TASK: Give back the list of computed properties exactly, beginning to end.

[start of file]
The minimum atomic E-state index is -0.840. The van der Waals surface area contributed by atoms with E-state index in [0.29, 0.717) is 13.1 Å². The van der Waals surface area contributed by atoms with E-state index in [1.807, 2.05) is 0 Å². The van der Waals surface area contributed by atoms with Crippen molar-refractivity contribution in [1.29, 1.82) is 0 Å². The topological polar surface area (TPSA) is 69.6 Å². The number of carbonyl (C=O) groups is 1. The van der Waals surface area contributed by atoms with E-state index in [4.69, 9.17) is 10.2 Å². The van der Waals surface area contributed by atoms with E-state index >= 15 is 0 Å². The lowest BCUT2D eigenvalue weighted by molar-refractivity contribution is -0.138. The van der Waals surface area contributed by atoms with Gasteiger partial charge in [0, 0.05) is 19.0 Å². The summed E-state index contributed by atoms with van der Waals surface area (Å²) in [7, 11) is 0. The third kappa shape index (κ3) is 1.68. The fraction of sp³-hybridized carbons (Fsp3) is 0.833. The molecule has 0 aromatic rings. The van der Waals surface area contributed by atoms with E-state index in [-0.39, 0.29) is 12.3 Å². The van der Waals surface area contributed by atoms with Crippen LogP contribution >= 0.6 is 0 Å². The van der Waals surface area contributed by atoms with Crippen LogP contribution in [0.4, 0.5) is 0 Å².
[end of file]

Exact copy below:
The minimum atomic E-state index is -0.840. The van der Waals surface area contributed by atoms with E-state index in [0.29, 0.717) is 13.1 Å². The van der Waals surface area contributed by atoms with E-state index in [1.807, 2.05) is 0 Å². The van der Waals surface area contributed by atoms with Crippen molar-refractivity contribution in [1.29, 1.82) is 0 Å². The topological polar surface area (TPSA) is 69.6 Å². The number of carbonyl (C=O) groups is 1. The van der Waals surface area contributed by atoms with E-state index in [4.69, 9.17) is 10.2 Å². The van der Waals surface area contributed by atoms with E-state index >= 15 is 0 Å². The lowest BCUT2D eigenvalue weighted by molar-refractivity contribution is -0.138. The van der Waals surface area contributed by atoms with Gasteiger partial charge in [0, 0.05) is 19.0 Å². The summed E-state index contributed by atoms with van der Waals surface area (Å²) in [7, 11) is 0. The third kappa shape index (κ3) is 1.68. The fraction of sp³-hybridized carbons (Fsp3) is 0.833. The molecule has 0 aromatic rings. The van der Waals surface area contributed by atoms with E-state index in [-0.39, 0.29) is 12.3 Å². The van der Waals surface area contributed by atoms with Crippen LogP contribution >= 0.6 is 0 Å². The van der Waals surface area contributed by atoms with Crippen LogP contribution in [0.4, 0.5) is 0 Å².